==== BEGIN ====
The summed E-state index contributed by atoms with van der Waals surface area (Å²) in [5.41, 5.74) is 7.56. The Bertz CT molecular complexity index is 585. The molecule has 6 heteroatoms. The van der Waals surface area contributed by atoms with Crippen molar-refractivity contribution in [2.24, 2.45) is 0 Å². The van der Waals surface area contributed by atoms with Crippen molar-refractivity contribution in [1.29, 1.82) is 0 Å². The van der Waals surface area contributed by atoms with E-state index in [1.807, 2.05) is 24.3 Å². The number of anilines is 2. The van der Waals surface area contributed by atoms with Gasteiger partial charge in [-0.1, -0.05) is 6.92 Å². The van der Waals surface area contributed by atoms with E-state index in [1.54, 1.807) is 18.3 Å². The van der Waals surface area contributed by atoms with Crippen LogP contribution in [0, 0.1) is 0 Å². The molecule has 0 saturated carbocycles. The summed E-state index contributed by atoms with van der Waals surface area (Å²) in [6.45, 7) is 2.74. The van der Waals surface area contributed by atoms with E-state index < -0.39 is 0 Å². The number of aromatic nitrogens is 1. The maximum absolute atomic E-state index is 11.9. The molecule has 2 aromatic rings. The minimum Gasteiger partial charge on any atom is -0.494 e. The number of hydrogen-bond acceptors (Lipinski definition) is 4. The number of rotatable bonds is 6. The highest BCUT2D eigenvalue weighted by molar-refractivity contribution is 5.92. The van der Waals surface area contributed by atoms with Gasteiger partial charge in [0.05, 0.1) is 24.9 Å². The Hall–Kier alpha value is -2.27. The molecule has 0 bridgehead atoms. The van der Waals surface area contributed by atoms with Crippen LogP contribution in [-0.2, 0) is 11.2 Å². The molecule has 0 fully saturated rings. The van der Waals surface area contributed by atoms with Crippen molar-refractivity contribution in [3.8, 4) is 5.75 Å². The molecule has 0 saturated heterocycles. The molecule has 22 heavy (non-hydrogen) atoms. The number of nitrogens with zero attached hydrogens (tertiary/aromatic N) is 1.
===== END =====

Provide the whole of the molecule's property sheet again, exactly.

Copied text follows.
The summed E-state index contributed by atoms with van der Waals surface area (Å²) in [5.41, 5.74) is 7.56. The Bertz CT molecular complexity index is 585. The molecule has 6 heteroatoms. The van der Waals surface area contributed by atoms with Crippen molar-refractivity contribution in [2.24, 2.45) is 0 Å². The van der Waals surface area contributed by atoms with Crippen molar-refractivity contribution in [1.29, 1.82) is 0 Å². The van der Waals surface area contributed by atoms with E-state index in [1.807, 2.05) is 24.3 Å². The number of anilines is 2. The van der Waals surface area contributed by atoms with Gasteiger partial charge in [-0.1, -0.05) is 6.92 Å². The van der Waals surface area contributed by atoms with E-state index in [1.54, 1.807) is 18.3 Å². The van der Waals surface area contributed by atoms with Crippen LogP contribution in [0, 0.1) is 0 Å². The molecule has 0 saturated carbocycles. The summed E-state index contributed by atoms with van der Waals surface area (Å²) in [6.45, 7) is 2.74. The van der Waals surface area contributed by atoms with E-state index < -0.39 is 0 Å². The number of aromatic nitrogens is 1. The maximum absolute atomic E-state index is 11.9. The molecule has 2 aromatic rings. The minimum Gasteiger partial charge on any atom is -0.494 e. The number of hydrogen-bond acceptors (Lipinski definition) is 4. The number of rotatable bonds is 6. The highest BCUT2D eigenvalue weighted by molar-refractivity contribution is 5.92. The van der Waals surface area contributed by atoms with Gasteiger partial charge in [0.05, 0.1) is 24.9 Å². The Hall–Kier alpha value is -2.27. The molecule has 0 bridgehead atoms. The van der Waals surface area contributed by atoms with Crippen LogP contribution in [-0.2, 0) is 11.2 Å². The molecule has 0 fully saturated rings. The van der Waals surface area contributed by atoms with Crippen molar-refractivity contribution in [3.8, 4) is 5.75 Å². The molecule has 0 saturated heterocycles. The molecule has 22 heavy (non-hydrogen) atoms. The number of nitrogens with zero attached hydrogens (tertiary/aromatic N) is 1.